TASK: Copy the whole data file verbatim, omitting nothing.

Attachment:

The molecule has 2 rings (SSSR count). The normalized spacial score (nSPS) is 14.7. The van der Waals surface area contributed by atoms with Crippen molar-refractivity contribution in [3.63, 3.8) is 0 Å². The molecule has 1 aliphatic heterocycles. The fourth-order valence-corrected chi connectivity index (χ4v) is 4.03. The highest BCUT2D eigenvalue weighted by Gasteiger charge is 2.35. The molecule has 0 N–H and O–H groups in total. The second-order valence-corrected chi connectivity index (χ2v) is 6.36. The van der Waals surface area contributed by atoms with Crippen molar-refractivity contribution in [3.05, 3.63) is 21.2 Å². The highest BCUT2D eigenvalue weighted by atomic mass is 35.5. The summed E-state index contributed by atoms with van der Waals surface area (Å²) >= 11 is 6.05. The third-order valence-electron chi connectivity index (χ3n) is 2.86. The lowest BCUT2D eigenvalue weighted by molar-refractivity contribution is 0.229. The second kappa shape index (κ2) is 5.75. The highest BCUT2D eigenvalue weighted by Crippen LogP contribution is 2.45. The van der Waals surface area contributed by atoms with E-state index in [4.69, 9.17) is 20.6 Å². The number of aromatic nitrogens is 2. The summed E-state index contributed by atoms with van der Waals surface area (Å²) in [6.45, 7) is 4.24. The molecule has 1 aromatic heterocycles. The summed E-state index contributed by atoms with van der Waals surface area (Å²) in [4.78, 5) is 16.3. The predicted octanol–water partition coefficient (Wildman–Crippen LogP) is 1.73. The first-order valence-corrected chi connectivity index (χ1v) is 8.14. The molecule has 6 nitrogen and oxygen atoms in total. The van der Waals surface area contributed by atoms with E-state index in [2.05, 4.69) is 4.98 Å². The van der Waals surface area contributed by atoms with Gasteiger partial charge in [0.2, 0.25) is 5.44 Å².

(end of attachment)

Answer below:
The molecule has 2 rings (SSSR count). The normalized spacial score (nSPS) is 14.7. The van der Waals surface area contributed by atoms with Crippen molar-refractivity contribution in [3.63, 3.8) is 0 Å². The molecule has 1 aliphatic heterocycles. The fourth-order valence-corrected chi connectivity index (χ4v) is 4.03. The highest BCUT2D eigenvalue weighted by Gasteiger charge is 2.35. The molecule has 0 N–H and O–H groups in total. The second-order valence-corrected chi connectivity index (χ2v) is 6.36. The van der Waals surface area contributed by atoms with Crippen molar-refractivity contribution in [3.05, 3.63) is 21.2 Å². The highest BCUT2D eigenvalue weighted by atomic mass is 35.5. The summed E-state index contributed by atoms with van der Waals surface area (Å²) >= 11 is 6.05. The third-order valence-electron chi connectivity index (χ3n) is 2.86. The lowest BCUT2D eigenvalue weighted by molar-refractivity contribution is 0.229. The second kappa shape index (κ2) is 5.75. The highest BCUT2D eigenvalue weighted by Crippen LogP contribution is 2.45. The van der Waals surface area contributed by atoms with E-state index in [4.69, 9.17) is 20.6 Å². The number of aromatic nitrogens is 2. The summed E-state index contributed by atoms with van der Waals surface area (Å²) in [6.45, 7) is 4.24. The molecule has 1 aromatic heterocycles. The summed E-state index contributed by atoms with van der Waals surface area (Å²) in [4.78, 5) is 16.3. The predicted octanol–water partition coefficient (Wildman–Crippen LogP) is 1.73. The first-order valence-corrected chi connectivity index (χ1v) is 8.14. The molecule has 6 nitrogen and oxygen atoms in total. The van der Waals surface area contributed by atoms with E-state index in [2.05, 4.69) is 4.98 Å². The van der Waals surface area contributed by atoms with Gasteiger partial charge in [0.2, 0.25) is 5.44 Å².